Spirituality for Your Health: Calling on Ong Dia

Dear Mr. Earth, are you there? It's me, Kara.

Symbol of longevity

Symbol of longevity

The Vietnamese are a superstitious lot and tell legends of how they descended from dragons and fairies.  Yesterday I had the opportunity to go to Suô’i Tiên Fairy Park in Ho Chi Minh City, an amusement park built on 'sacred fairy lands'.  The park embodies Vietnamese folklore and myths fused with Chinese legends.  When you enter the park you feel as if you are stepping directly into a folklore story.  Vietnam is a predominately Buddhist country, so touches of Buddhism are strewn throughout the park.  

Although traditional Buddhists don't believe in luck, in Vietnamese culture there is a character revered as the patron saint of luck (although he is often mistaken for a Buddha and has nothing to do with religion).  His name is Ong Dia, which translates to 'Mr. Earth'.  He is a jolly, chubby bald man with giant earlobes (in Buddhism large earlobes signify longevity and good fortune- get your gauge on!).  The Vietnamese pray to Ong Dia before making major decisions.  For example, if a woman has an important business decision to make (Vietnam is crawling with female entrepreneurs!), she will find an Ong Dia altar, light an incense stick (but never with her own lighter or match!), bow to Ong Dia three times and place the burning incense stick in a sand filled bowl on the altar, then bow once more.  If the incense stick burns to completion, it means the business decision will bring good luck and fortune, but if the flame extinguishes before the incense is fully burned, misfortune will follow if the business decision in question is carried out.  It doesn't work unless you are serious about the question, make clear your intentions and place faith in the response.  

vietnam fairy park

Travel is about recognizing and appreciating cultural difference, but also weaving together concepts to identify similarities among us all.  I don't particularly believe in luck and I don't identify with a religion (although I relate most closely to Buddhism), however I recognize the importance of spirituality and connection with nature and the universe. I do believe in intuition and the increasingly popular concept of 'bending reality' in which if you consistently put an idea out in the universe that you really want and whole heartedly believe in, the universe conspires to make it happen.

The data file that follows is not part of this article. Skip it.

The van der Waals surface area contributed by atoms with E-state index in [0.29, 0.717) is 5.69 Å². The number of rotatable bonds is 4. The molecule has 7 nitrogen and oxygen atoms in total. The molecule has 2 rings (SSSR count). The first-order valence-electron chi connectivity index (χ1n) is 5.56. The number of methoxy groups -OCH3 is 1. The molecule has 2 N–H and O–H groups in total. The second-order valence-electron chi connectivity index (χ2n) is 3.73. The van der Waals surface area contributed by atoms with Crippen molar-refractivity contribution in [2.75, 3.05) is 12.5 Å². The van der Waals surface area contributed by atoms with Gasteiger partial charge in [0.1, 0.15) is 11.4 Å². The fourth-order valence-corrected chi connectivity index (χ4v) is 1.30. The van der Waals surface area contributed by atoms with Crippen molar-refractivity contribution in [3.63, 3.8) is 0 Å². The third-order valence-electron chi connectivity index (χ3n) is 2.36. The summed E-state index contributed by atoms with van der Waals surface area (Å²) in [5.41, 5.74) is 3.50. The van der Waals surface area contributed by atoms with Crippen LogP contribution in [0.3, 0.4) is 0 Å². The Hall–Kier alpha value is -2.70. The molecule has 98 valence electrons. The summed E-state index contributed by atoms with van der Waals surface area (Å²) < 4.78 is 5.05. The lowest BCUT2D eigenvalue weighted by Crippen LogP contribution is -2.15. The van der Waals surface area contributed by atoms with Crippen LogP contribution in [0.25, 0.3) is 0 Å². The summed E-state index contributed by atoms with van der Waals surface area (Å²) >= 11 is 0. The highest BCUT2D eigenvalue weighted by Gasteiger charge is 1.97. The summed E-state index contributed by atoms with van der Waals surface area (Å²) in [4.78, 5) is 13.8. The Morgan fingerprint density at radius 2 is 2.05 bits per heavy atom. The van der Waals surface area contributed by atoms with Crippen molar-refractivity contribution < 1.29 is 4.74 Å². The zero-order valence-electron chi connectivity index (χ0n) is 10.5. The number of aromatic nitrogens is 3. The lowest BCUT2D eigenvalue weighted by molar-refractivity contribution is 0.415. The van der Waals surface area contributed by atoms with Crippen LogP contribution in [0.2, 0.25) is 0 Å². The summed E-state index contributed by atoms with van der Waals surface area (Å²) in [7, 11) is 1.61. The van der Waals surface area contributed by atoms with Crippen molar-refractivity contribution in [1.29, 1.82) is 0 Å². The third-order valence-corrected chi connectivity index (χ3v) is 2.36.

vietnam fairy park

The folklore initially seemed rather silly to me, but as I tried my hand at praying to Ong Dia yesterday I realized how much I related to the concept and how I've essentially been practicing the same philosophy from a different foundation.  I have a binocular tattoo on my forearm which carries many meanings for me, among them the idea that what you put out is reflected back to you.  Not only in how you treat people (like Buddhist Karma), but also in the way people and the universe treat you (the world is your prism).  If self-love and confidence are reflected on the outside, people and the universe will treat you in kind. If your lens shoots out self-doubt and a slouchy posture, that universal prism will direct it right back at you and the opportunities you're seeking are less likely to present themselves.   

binoculars.JPG

It's funny to think I had to travel to a fairy amusement park in Vietnam to find spirituality.  Whether one calls on Ong Dia, puts faith in the universe or prays to a monotheistic God spirituality comes in many forms and ultimately we are all seeking connection and good fortune. I can bow to that.